MAST has opportunity to display aquatic knowledge

In 2006, under the leadership of then-marine biology teacher Mark Tohulka, MAST Academy’s team placed fifth at the National Ocean Sciences Bowl (NOSB). Nearly ten years later, two teams from MAST hope to reclaim their glory at this year’s competition.
On February 28, the NOSB regional competitions occur at the Manatee Bowl for southern Florida. Teams A and B will be traveling to Fort Pierce to compete. Team A is coached by marine science teacher Christina Walker, and Team B is coached by Tohulka.
Team A consists of Manatee Bowl veterans David Denmark, John Nieves, Alek Mouly, Michelle Mestres, and Ryan Winslow, who placed third in regionals last year. Members of teams A and B are also members of the Ocean Conservation Club, and have previously taken marine science.
Winslow, captain of the team and president of the Ocean Conservation club, has unmatched commitment to the success of both teams. After writing over 37 pages of questions, he distributed them to the whole team to be studied.
As the Ocean Conservation Club becomes increasingly popular, more people are showing interest in joining the teams headed to compete. However, these competitions are not for the faint of heart.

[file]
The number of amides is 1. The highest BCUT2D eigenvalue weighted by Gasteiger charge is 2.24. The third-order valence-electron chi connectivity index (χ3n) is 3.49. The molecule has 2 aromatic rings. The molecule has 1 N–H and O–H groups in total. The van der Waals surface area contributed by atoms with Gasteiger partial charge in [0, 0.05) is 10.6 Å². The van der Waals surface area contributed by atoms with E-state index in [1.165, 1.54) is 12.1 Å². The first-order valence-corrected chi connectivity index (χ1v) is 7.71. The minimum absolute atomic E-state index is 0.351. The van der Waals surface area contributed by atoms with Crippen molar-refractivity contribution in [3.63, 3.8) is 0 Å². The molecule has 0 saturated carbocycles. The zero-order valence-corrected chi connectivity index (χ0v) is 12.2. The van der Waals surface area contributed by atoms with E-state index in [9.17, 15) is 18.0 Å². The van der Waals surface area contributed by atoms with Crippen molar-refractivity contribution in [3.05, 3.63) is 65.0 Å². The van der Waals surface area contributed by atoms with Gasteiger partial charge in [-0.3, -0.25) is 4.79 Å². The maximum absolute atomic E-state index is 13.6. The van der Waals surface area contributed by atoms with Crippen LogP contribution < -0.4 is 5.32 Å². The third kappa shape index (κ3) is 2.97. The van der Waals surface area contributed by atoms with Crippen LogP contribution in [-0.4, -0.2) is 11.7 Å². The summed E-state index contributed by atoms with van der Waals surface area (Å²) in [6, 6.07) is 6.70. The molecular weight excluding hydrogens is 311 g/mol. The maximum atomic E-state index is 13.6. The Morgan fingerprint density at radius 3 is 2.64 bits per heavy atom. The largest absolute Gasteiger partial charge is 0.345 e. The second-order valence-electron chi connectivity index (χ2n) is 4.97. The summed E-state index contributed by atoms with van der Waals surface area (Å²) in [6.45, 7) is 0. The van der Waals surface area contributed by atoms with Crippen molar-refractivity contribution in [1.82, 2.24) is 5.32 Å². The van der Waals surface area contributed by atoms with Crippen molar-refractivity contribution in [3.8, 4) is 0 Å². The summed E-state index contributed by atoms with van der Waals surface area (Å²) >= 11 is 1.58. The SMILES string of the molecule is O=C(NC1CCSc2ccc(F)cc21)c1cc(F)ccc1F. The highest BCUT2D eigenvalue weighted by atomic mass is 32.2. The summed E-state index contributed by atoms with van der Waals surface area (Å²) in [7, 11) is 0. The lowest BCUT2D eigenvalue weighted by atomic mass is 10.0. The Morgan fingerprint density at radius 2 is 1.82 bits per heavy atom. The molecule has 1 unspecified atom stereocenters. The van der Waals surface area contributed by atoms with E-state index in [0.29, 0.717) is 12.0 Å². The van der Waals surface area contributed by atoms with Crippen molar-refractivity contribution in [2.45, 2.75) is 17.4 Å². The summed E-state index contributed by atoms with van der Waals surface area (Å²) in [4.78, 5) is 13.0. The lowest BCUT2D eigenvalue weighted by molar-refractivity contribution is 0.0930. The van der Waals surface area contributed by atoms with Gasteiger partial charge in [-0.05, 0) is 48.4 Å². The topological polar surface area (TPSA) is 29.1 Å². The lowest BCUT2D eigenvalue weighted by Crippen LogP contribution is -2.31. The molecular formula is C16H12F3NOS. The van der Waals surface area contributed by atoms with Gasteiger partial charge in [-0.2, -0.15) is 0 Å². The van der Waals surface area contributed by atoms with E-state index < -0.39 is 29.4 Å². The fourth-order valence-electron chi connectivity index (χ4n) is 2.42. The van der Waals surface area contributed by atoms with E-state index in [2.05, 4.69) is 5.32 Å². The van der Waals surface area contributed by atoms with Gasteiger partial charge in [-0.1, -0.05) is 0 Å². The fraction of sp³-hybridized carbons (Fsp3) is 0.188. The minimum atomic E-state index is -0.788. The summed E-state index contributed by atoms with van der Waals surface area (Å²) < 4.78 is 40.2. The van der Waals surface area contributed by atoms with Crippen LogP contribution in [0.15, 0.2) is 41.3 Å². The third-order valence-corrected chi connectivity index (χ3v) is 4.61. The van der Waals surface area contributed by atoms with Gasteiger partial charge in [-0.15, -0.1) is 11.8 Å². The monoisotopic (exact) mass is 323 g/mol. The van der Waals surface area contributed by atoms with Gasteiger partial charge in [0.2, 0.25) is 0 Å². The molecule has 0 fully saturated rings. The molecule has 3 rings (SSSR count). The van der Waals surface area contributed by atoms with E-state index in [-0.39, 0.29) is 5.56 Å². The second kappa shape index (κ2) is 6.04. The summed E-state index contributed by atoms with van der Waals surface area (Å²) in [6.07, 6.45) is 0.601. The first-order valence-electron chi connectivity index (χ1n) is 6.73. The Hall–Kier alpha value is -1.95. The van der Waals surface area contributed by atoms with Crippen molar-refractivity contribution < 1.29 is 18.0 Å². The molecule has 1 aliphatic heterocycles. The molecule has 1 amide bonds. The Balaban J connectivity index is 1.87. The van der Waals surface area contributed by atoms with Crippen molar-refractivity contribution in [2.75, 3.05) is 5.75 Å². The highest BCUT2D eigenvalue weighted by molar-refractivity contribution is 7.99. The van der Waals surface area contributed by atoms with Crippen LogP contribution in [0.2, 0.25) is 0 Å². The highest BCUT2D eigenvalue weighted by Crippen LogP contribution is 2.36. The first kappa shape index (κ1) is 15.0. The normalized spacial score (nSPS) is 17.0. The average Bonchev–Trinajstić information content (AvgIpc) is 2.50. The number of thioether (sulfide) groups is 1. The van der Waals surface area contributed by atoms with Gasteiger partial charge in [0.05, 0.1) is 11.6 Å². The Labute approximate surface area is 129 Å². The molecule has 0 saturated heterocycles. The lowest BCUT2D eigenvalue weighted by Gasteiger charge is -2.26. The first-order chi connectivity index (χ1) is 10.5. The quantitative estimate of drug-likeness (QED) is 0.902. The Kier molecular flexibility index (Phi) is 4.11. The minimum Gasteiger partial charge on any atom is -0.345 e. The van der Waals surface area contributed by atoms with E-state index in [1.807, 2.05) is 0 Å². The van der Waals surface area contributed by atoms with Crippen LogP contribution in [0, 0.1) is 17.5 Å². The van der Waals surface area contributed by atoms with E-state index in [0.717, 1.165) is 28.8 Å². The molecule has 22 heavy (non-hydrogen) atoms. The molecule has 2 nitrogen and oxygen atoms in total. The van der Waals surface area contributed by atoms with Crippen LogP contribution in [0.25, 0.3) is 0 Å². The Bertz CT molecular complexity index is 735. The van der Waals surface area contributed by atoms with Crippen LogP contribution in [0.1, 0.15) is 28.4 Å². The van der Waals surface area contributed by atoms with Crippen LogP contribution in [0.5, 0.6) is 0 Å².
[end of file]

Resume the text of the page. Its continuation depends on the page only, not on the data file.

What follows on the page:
Each match–of which there are several–consists of many questions of various types, and anything slightly related to maritime is fair game. As long as the question is related to ocean sciences, it can range from geology, to history, to engineering, to chemistry.
“Last year we had to label all the parts of a kelp plant,” junior Timothy Bax, a member of team B, said.
Students heading to the competition have been practicing since school began.
In preparation for the event, they now practice in Walker’s room after school on Mondays and Wednesdays with new buzzers provided by the PTSA. Matches are simulated, while Winslow proctors.
Walker believes that this year’s teams have a great chance at success in the regional competition, especially because last year they only lost by a slim margin.
“The kids are incredibly dedicated and enthusiastic. Sometimes I have to kick them out after school because they will miss the activities bus,” Walker said.